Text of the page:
First we had media art. In the early days of electronic and digital culture, media art was an important way of considering relationships between society and technology, and suggesting new practices and cultural techniques. It served as an outlet for the critique of the dark side of computer culture’s roots in the military-industrial complex; and it suggested numerous utopian ways of engagement with technology, new types of interactivity, sensuous interfaces and participative media practices. However, the more critical, egalitarian and participative branches of media art tended to be overshadowed by the advocacy of a high-tech and high-art version of it. This high-media art conceptually merged postmodern media theories with the techno-imaginary from computer sciences and new wave cybernetics. Uncritical towards capitalisms embrace of technology as provider of economic growth and a weirdly paradoxical notion of progress, high-media art was successful in institutionalising itself and finding the support of the elites but drew a lot of criticism from other quarters of society. It stuck to the notion of the artist as a solitary genius who creates works of art which exist in an economy of scarcity and for which intellectual ownership rights are declared.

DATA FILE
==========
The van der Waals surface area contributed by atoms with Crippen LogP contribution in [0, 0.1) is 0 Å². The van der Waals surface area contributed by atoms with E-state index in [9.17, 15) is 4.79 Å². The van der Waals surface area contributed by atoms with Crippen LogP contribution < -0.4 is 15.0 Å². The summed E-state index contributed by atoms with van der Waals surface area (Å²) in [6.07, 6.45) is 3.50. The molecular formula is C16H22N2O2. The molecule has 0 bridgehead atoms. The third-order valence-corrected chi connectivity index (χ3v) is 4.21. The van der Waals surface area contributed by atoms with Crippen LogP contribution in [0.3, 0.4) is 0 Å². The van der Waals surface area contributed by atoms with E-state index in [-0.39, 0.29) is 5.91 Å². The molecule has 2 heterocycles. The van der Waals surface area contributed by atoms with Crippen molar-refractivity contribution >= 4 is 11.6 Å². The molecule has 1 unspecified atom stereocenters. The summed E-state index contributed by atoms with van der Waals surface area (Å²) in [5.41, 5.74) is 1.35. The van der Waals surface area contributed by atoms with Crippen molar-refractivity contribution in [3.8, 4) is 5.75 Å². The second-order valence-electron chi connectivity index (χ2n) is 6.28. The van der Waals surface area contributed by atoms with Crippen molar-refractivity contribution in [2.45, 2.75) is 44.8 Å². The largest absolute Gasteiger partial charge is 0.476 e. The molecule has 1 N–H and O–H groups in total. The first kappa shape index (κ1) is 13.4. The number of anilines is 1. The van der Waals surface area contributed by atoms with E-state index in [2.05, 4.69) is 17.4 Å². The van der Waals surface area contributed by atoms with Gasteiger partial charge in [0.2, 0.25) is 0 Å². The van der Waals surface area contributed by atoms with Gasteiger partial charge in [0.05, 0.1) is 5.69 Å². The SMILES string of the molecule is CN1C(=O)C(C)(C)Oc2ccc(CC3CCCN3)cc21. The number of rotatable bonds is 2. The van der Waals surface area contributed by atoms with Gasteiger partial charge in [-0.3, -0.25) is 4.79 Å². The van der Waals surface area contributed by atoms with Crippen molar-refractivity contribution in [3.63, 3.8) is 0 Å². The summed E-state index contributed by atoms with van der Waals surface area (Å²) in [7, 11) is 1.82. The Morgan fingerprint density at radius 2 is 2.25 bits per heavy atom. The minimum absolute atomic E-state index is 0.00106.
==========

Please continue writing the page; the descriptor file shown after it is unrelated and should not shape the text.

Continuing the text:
In the course of the 1990’s media art was superseded by what I call The Next Layer or, for help of better words, Open Source Culture. I am not claiming that the hackers who are the key protagonists of Open Source Culture are the new media artists. Such a claim would be rubbish as their work; their ways of working and how it is referenced is distinct from media art. I simply believe that media art has become much less relevant through the emergence of The Next Layer. In The Next Layer many more protagonists come together than in the more narrowly defined field of media art. It is much less elitist and it is not based on exclusivity but on inclusion and collaboration. Instead of relying on ownership of ideas and control of intellectual property, Open Source Culture is testing the limits if a new egalitarian and collaborative culture.